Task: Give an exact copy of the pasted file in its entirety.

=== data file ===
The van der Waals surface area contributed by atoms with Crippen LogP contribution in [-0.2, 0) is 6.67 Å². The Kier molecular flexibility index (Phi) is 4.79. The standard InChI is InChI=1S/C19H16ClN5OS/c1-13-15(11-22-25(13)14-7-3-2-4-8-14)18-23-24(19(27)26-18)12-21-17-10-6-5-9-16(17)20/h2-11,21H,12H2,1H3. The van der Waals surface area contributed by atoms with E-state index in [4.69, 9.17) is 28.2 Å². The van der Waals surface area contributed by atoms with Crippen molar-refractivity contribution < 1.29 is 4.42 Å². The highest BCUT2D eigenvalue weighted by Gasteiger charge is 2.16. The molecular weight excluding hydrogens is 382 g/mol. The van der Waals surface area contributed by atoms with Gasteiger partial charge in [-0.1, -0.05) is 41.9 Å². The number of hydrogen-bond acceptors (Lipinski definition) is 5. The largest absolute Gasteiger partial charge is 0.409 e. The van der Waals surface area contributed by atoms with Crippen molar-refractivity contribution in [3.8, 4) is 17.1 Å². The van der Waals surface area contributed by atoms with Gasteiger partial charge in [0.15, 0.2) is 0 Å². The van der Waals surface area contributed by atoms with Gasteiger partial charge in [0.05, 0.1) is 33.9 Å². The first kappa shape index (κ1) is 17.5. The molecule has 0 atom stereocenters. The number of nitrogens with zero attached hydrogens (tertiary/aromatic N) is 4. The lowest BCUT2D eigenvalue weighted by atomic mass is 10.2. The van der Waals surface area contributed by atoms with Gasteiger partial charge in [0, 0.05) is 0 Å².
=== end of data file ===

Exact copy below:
The van der Waals surface area contributed by atoms with Crippen LogP contribution in [-0.2, 0) is 6.67 Å². The Kier molecular flexibility index (Phi) is 4.79. The standard InChI is InChI=1S/C19H16ClN5OS/c1-13-15(11-22-25(13)14-7-3-2-4-8-14)18-23-24(19(27)26-18)12-21-17-10-6-5-9-16(17)20/h2-11,21H,12H2,1H3. The van der Waals surface area contributed by atoms with E-state index in [4.69, 9.17) is 28.2 Å². The van der Waals surface area contributed by atoms with Crippen molar-refractivity contribution < 1.29 is 4.42 Å². The highest BCUT2D eigenvalue weighted by Gasteiger charge is 2.16. The molecular weight excluding hydrogens is 382 g/mol. The van der Waals surface area contributed by atoms with Gasteiger partial charge in [-0.1, -0.05) is 41.9 Å². The number of hydrogen-bond acceptors (Lipinski definition) is 5. The largest absolute Gasteiger partial charge is 0.409 e. The van der Waals surface area contributed by atoms with Crippen molar-refractivity contribution in [3.8, 4) is 17.1 Å². The van der Waals surface area contributed by atoms with Gasteiger partial charge in [0.15, 0.2) is 0 Å². The van der Waals surface area contributed by atoms with Gasteiger partial charge in [0.05, 0.1) is 33.9 Å². The first kappa shape index (κ1) is 17.5. The molecule has 0 atom stereocenters. The number of nitrogens with zero attached hydrogens (tertiary/aromatic N) is 4. The lowest BCUT2D eigenvalue weighted by atomic mass is 10.2. The van der Waals surface area contributed by atoms with Gasteiger partial charge in [0, 0.05) is 0 Å².